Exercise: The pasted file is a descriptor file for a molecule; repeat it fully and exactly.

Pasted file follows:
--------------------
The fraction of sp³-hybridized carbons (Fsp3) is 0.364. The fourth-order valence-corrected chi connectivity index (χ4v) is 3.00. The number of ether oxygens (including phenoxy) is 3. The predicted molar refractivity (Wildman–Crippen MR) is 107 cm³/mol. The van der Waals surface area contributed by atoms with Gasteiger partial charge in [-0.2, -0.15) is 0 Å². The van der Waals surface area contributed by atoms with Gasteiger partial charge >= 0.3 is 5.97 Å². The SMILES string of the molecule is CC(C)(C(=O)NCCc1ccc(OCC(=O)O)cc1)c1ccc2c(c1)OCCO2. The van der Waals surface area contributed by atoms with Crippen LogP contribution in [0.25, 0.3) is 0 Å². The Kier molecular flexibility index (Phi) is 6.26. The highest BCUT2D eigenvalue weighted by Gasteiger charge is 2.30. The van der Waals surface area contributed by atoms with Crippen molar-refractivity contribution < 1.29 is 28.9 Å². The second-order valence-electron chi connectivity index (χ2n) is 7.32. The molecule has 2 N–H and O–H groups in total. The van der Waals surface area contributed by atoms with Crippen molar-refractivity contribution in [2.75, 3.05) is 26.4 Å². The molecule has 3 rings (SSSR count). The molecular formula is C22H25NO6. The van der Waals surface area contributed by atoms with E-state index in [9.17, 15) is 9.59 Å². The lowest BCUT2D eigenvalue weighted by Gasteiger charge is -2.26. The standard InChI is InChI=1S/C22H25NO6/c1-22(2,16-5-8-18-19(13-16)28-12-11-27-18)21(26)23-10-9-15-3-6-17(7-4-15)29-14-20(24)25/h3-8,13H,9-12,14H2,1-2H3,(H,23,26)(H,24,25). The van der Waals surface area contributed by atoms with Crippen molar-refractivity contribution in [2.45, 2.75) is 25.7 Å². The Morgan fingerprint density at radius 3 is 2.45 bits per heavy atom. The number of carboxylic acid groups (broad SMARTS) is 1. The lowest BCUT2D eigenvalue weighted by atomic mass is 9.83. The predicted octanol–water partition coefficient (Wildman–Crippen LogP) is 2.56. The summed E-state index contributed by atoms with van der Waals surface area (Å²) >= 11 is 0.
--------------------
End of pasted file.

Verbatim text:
The fraction of sp³-hybridized carbons (Fsp3) is 0.364. The fourth-order valence-corrected chi connectivity index (χ4v) is 3.00. The number of ether oxygens (including phenoxy) is 3. The predicted molar refractivity (Wildman–Crippen MR) is 107 cm³/mol. The van der Waals surface area contributed by atoms with Gasteiger partial charge in [-0.2, -0.15) is 0 Å². The van der Waals surface area contributed by atoms with Gasteiger partial charge >= 0.3 is 5.97 Å². The SMILES string of the molecule is CC(C)(C(=O)NCCc1ccc(OCC(=O)O)cc1)c1ccc2c(c1)OCCO2. The van der Waals surface area contributed by atoms with Crippen LogP contribution in [0.25, 0.3) is 0 Å². The Kier molecular flexibility index (Phi) is 6.26. The highest BCUT2D eigenvalue weighted by Gasteiger charge is 2.30. The van der Waals surface area contributed by atoms with Crippen molar-refractivity contribution < 1.29 is 28.9 Å². The second-order valence-electron chi connectivity index (χ2n) is 7.32. The molecule has 2 N–H and O–H groups in total. The van der Waals surface area contributed by atoms with Crippen molar-refractivity contribution in [2.75, 3.05) is 26.4 Å². The molecule has 3 rings (SSSR count). The molecular formula is C22H25NO6. The van der Waals surface area contributed by atoms with E-state index in [9.17, 15) is 9.59 Å². The lowest BCUT2D eigenvalue weighted by Gasteiger charge is -2.26. The standard InChI is InChI=1S/C22H25NO6/c1-22(2,16-5-8-18-19(13-16)28-12-11-27-18)21(26)23-10-9-15-3-6-17(7-4-15)29-14-20(24)25/h3-8,13H,9-12,14H2,1-2H3,(H,23,26)(H,24,25). The van der Waals surface area contributed by atoms with Crippen molar-refractivity contribution in [2.45, 2.75) is 25.7 Å². The Morgan fingerprint density at radius 3 is 2.45 bits per heavy atom. The number of carboxylic acid groups (broad SMARTS) is 1. The lowest BCUT2D eigenvalue weighted by atomic mass is 9.83. The predicted octanol–water partition coefficient (Wildman–Crippen LogP) is 2.56. The summed E-state index contributed by atoms with van der Waals surface area (Å²) >= 11 is 0.